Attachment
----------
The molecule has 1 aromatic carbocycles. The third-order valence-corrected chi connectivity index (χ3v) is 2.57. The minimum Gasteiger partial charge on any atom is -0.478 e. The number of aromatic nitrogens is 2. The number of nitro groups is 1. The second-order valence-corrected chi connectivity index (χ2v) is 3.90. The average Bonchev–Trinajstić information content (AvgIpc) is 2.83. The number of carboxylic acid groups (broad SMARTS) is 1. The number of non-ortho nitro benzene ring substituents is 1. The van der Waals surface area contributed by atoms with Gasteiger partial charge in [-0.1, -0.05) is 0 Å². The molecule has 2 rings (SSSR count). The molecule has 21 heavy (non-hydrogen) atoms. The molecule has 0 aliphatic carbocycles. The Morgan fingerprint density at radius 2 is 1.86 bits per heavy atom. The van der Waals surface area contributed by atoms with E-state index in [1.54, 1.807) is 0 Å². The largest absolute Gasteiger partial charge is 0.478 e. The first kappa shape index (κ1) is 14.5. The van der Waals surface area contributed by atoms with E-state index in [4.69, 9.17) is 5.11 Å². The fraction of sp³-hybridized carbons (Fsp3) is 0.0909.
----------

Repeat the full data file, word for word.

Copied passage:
The molecule has 1 aromatic carbocycles. The third-order valence-corrected chi connectivity index (χ3v) is 2.57. The minimum Gasteiger partial charge on any atom is -0.478 e. The number of aromatic nitrogens is 2. The number of nitro groups is 1. The second-order valence-corrected chi connectivity index (χ2v) is 3.90. The average Bonchev–Trinajstić information content (AvgIpc) is 2.83. The number of carboxylic acid groups (broad SMARTS) is 1. The number of non-ortho nitro benzene ring substituents is 1. The van der Waals surface area contributed by atoms with Gasteiger partial charge in [-0.1, -0.05) is 0 Å². The molecule has 2 rings (SSSR count). The molecule has 21 heavy (non-hydrogen) atoms. The molecule has 0 aliphatic carbocycles. The Morgan fingerprint density at radius 2 is 1.86 bits per heavy atom. The van der Waals surface area contributed by atoms with E-state index in [1.54, 1.807) is 0 Å². The largest absolute Gasteiger partial charge is 0.478 e. The first kappa shape index (κ1) is 14.5. The van der Waals surface area contributed by atoms with E-state index in [4.69, 9.17) is 5.11 Å². The fraction of sp³-hybridized carbons (Fsp3) is 0.0909.